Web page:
• We do think it's funny that Bob has an encyclopedic knowledge of The Mary Tyler Moore Show. Gotta love that Chuckles the Clown episode. 
    • Anyway, we do get some bad news from Charlie: Brad's father caught Brad and Patrick together. And instead of being super supportive, he beats Brad in front of Patrick.
    • Patrick tries to stop it, but he can't.
    • Charlie says he wishes he could "call Patrick and be his friend and help him" (4.2.10), but he does absolutely nothing.
    • The only thing he does do is go to see everyone at The Rocky Horror Picture Show. Again, Charlie's, um, observant tendencies are showing, because he doesn't interact with anyone; he just leaves right after the show.
    • At least he's not talking to himself, right? Oh, wait… nope. He does that, too. He pretends his friends are in the car with him, and he starts talking to them.
    • To cap off Charlie's little existential crisis, he goes home to read The Stranger, which is the newest book Bill gave him.
  • Part 4, Chapter 3

    May 8, 1992

    • A lot has changed in the past week.
    • Brad came back to school, but he just kind of wanders the halls like a hollow zombie. On Thursday, Patrick tries to get Brad to talk to him at lunch, but Brad ignores him.
    • Charlie's too far away to hear what's being said, but Patrick looks really angry when he walks away.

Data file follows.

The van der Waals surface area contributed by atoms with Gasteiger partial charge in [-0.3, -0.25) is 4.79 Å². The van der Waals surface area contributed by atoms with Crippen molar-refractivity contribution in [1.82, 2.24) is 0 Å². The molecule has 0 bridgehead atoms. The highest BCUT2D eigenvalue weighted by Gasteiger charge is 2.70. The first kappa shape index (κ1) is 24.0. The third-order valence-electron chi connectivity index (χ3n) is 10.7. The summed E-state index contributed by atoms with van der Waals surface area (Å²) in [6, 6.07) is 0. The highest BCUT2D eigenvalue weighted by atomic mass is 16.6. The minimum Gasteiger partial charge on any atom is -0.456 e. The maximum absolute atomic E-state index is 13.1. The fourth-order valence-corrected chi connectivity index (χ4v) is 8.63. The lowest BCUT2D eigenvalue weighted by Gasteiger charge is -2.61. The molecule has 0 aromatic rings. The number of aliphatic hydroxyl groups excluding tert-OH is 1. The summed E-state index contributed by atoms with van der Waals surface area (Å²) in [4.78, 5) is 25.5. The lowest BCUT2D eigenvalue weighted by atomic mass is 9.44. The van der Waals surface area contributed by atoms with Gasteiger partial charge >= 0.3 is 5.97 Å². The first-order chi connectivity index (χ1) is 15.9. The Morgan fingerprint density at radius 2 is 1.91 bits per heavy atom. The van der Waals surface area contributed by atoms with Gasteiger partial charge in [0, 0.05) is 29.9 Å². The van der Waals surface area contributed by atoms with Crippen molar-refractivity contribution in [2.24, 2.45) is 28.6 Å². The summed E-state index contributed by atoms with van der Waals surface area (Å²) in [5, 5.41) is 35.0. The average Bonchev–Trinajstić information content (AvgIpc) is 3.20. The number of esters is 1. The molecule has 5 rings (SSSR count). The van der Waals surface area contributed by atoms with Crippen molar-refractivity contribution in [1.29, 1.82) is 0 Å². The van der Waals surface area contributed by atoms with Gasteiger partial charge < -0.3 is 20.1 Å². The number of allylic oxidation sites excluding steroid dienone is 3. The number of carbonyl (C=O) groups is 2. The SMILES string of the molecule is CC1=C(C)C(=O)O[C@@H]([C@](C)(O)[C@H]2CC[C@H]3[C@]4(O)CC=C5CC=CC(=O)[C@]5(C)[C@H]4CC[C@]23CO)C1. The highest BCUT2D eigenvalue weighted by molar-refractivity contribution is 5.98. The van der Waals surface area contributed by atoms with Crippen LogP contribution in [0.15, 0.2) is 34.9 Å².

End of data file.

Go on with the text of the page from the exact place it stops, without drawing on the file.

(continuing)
• When Brad yells "faggot" (4.3.9) at Patrick, pretty much everyone in the cafeteria—oops, sorry, the "nutrition center"—hears it.
    • The conflict between Brad and Patrick continues to escalate until Patrick punches Brad. Bad move. At that point, Brad and his four buddies gang up on Patrick.
    • But wait! Charlie's anger-management issues come in handy when he single-handedly saves the day. 
    • Not only does Charlie bash one of the guy's knees with a metal chair, he almost takes another one's eyes out. (Okay, so maybe this isn't quite "saving the day.")
    • Everyone else stops fighting after that, but Charlie makes sure to tell Brad who's boss: "If you ever do this again, I'll tell everyone. And if that doesn't work, I'll blind you" (4.3.20).
    • Patrick and Brad's friends get suspended for a while; Brad and Charlie just get detention.
    • In detention, Brad tells Charlie, "Thanks for stopping them" (4.3.27). Hey, that's what friends are for. Beating their friend's bully to a pulp… right? Oh wait, no. Totally not right.
    • After detention, Sam is waiting for Charlie to give him a ride home. 
    • She tells him that she was really mad at him for embarrassing Mary Elizabeth at the party. She also suggests that he apologize to Mary Elizabeth. (We concur.)
    • Aside from all that, they're back to being friends again. Charlie was really overreacting—all everyone really needed was some time to cool off.
    • Turns out Mary Elizabeth has a new boyfriend, Peter. He's pretty much the exact opposite of Charlie, and she's happy.